A free-lance writer and historian, Bolster holds a Ph.D. degree in history from the University of Georgia and a law degree from Georgia State University School of Law. He taught American history at Clark Atlanta University for 14 years and has worked as a lobbyist for the Georgia Hospital Association and the American Hospital Association. A tireless advocate for affordable housing, he ran a Health Care for the Homeless program in Atlanta and served for three years on Governor Nathan Deal’s Council on Criminal Justice Reform.
This Year’s Journalism Award Winner: Tony Bartelme
Tony Bartelme, a special projects reporter for The Post and Courier, is being recognized in part for his stories from the Rising Waters Project, a series documenting how the accelerating forces of climate change are affecting Charleston and the South Carolina Lowcountry. Bartelme explains not only the science behind wetter hurricanes, intense “rain bomb” events and flooding high tides, but also the policy issues they raise and how they are making life harder for many South Carolinians. In other pieces recognized by this year’s award, Bartelme displays a gift for linking science with sense of place. These include a story tracing the human and natural history of South Carolina’s Santee Delta, and another on the quest by researchers to learn more about an elusive and rapidly disappearing marshland bird, the eastern black rail.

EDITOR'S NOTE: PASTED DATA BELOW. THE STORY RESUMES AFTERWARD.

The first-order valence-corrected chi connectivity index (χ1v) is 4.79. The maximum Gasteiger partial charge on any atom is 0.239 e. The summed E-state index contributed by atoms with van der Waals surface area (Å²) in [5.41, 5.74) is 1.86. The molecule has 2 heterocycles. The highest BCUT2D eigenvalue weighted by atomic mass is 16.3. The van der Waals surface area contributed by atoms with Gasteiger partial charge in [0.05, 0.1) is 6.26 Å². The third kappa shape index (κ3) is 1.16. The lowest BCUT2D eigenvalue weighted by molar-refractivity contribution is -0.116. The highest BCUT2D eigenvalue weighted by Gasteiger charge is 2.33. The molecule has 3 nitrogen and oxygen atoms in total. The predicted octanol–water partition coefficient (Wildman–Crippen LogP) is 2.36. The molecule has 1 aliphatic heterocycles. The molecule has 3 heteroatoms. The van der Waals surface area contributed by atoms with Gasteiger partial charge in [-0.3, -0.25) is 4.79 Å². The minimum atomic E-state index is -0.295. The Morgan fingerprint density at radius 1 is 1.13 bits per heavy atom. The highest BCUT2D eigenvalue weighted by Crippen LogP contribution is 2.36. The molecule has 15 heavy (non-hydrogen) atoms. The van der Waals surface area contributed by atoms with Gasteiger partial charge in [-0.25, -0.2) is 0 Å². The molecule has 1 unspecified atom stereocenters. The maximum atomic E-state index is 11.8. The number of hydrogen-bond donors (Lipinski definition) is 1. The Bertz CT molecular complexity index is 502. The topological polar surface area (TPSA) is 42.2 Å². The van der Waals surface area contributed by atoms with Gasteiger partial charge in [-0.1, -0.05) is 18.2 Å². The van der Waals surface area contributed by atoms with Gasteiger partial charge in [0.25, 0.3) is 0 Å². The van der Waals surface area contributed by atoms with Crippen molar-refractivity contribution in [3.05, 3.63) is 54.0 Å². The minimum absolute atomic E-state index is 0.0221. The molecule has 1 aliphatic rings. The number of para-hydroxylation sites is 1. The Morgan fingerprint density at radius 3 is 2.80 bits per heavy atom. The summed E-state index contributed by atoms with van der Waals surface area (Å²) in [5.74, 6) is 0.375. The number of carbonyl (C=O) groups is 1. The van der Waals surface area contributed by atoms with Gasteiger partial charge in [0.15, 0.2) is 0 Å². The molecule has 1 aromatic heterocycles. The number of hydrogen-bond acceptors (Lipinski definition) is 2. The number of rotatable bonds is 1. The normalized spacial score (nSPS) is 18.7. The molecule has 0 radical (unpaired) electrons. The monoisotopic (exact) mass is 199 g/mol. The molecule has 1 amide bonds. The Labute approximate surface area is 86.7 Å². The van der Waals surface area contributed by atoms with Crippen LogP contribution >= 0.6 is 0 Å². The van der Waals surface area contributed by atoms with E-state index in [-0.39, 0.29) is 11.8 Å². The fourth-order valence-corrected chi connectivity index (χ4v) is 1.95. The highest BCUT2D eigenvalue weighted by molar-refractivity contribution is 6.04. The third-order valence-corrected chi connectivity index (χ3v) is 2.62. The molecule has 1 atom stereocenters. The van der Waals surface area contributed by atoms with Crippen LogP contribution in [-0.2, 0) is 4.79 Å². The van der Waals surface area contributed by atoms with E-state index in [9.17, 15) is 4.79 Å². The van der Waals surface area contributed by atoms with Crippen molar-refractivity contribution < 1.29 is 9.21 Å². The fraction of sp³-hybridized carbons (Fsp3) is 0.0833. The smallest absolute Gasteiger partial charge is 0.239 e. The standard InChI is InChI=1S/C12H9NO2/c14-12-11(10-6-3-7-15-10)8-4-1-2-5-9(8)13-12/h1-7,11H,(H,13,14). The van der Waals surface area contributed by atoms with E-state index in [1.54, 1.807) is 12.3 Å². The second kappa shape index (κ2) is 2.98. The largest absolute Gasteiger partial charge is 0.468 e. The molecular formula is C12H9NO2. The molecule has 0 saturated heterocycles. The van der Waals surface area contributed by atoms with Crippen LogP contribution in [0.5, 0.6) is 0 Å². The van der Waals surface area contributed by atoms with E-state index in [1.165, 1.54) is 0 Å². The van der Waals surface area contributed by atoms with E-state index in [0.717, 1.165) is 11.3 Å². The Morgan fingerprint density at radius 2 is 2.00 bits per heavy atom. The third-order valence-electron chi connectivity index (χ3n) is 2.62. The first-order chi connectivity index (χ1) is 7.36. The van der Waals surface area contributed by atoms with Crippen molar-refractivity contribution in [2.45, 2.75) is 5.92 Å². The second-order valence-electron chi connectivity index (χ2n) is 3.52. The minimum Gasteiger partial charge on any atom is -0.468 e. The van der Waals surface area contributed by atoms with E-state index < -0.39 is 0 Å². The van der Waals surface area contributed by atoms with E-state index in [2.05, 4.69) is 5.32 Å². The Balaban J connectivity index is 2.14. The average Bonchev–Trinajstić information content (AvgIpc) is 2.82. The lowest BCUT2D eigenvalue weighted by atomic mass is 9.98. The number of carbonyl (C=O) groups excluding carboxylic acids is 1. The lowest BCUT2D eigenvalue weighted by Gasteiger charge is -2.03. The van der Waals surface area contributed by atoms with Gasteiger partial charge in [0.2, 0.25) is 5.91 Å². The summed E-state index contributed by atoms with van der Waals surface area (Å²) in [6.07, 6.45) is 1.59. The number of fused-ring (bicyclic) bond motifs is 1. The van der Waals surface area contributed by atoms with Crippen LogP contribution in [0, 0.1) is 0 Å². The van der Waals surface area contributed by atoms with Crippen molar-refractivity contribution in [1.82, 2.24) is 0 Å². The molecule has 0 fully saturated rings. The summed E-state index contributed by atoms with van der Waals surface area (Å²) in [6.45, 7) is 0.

A graduate of Northwestern University’s Medill School of Journalism, Bartelme is a three-time finalist for the Pulitzer Prize and has won some of the highest honors in journalism. He was awarded a prestigious Harvard University Nieman Fellowship in 2010. His investigative reporting has exposed government corruption and has explored subjects ranging from changes in ocean plankton to the global shortage of doctors. His latest book, A Surgeon in the Village: An American Doctor Teaches Brain Surgery in Africa, was published by Beacon Press.
This Year’s Featured Speaker: Lulu Miller